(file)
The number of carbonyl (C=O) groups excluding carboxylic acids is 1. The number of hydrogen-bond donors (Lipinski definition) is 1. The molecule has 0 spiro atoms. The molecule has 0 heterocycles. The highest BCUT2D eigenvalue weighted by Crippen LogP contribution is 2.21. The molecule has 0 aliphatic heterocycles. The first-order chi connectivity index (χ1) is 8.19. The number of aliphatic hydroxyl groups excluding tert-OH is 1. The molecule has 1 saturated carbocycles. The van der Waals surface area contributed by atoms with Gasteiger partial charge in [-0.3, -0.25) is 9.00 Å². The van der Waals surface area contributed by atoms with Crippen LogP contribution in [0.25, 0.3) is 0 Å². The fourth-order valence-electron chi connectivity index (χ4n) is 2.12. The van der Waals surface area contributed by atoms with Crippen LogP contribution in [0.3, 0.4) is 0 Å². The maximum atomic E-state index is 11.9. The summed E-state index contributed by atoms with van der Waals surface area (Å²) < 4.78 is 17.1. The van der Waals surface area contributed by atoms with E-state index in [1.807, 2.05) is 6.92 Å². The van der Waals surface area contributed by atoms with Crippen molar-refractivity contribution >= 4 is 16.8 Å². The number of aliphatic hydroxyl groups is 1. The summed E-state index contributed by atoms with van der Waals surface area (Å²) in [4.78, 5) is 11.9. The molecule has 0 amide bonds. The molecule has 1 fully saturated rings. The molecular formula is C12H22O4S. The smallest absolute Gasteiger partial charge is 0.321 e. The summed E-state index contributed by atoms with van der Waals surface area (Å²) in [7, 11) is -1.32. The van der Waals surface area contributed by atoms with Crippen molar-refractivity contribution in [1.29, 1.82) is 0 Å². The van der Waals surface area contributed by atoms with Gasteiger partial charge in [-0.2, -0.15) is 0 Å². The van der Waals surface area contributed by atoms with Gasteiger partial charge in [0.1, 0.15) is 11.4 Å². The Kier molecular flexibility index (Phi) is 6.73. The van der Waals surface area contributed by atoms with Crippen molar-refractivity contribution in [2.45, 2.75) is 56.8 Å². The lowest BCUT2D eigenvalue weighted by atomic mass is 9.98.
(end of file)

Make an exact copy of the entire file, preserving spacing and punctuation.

The number of carbonyl (C=O) groups excluding carboxylic acids is 1. The number of hydrogen-bond donors (Lipinski definition) is 1. The molecule has 0 spiro atoms. The molecule has 0 heterocycles. The highest BCUT2D eigenvalue weighted by Crippen LogP contribution is 2.21. The molecule has 0 aliphatic heterocycles. The first-order chi connectivity index (χ1) is 8.19. The number of aliphatic hydroxyl groups excluding tert-OH is 1. The molecule has 1 saturated carbocycles. The van der Waals surface area contributed by atoms with Gasteiger partial charge in [-0.3, -0.25) is 9.00 Å². The van der Waals surface area contributed by atoms with Crippen LogP contribution in [0.25, 0.3) is 0 Å². The fourth-order valence-electron chi connectivity index (χ4n) is 2.12. The van der Waals surface area contributed by atoms with Crippen LogP contribution in [0.3, 0.4) is 0 Å². The maximum atomic E-state index is 11.9. The summed E-state index contributed by atoms with van der Waals surface area (Å²) < 4.78 is 17.1. The van der Waals surface area contributed by atoms with E-state index in [1.807, 2.05) is 6.92 Å². The van der Waals surface area contributed by atoms with Crippen molar-refractivity contribution >= 4 is 16.8 Å². The number of aliphatic hydroxyl groups is 1. The summed E-state index contributed by atoms with van der Waals surface area (Å²) in [4.78, 5) is 11.9. The molecule has 0 amide bonds. The molecule has 1 fully saturated rings. The molecular formula is C12H22O4S. The smallest absolute Gasteiger partial charge is 0.321 e. The summed E-state index contributed by atoms with van der Waals surface area (Å²) in [7, 11) is -1.32. The van der Waals surface area contributed by atoms with Crippen molar-refractivity contribution in [1.29, 1.82) is 0 Å². The van der Waals surface area contributed by atoms with Gasteiger partial charge in [-0.2, -0.15) is 0 Å². The van der Waals surface area contributed by atoms with Gasteiger partial charge in [0.1, 0.15) is 11.4 Å². The Kier molecular flexibility index (Phi) is 6.73. The van der Waals surface area contributed by atoms with Crippen molar-refractivity contribution in [2.45, 2.75) is 56.8 Å². The lowest BCUT2D eigenvalue weighted by atomic mass is 9.98.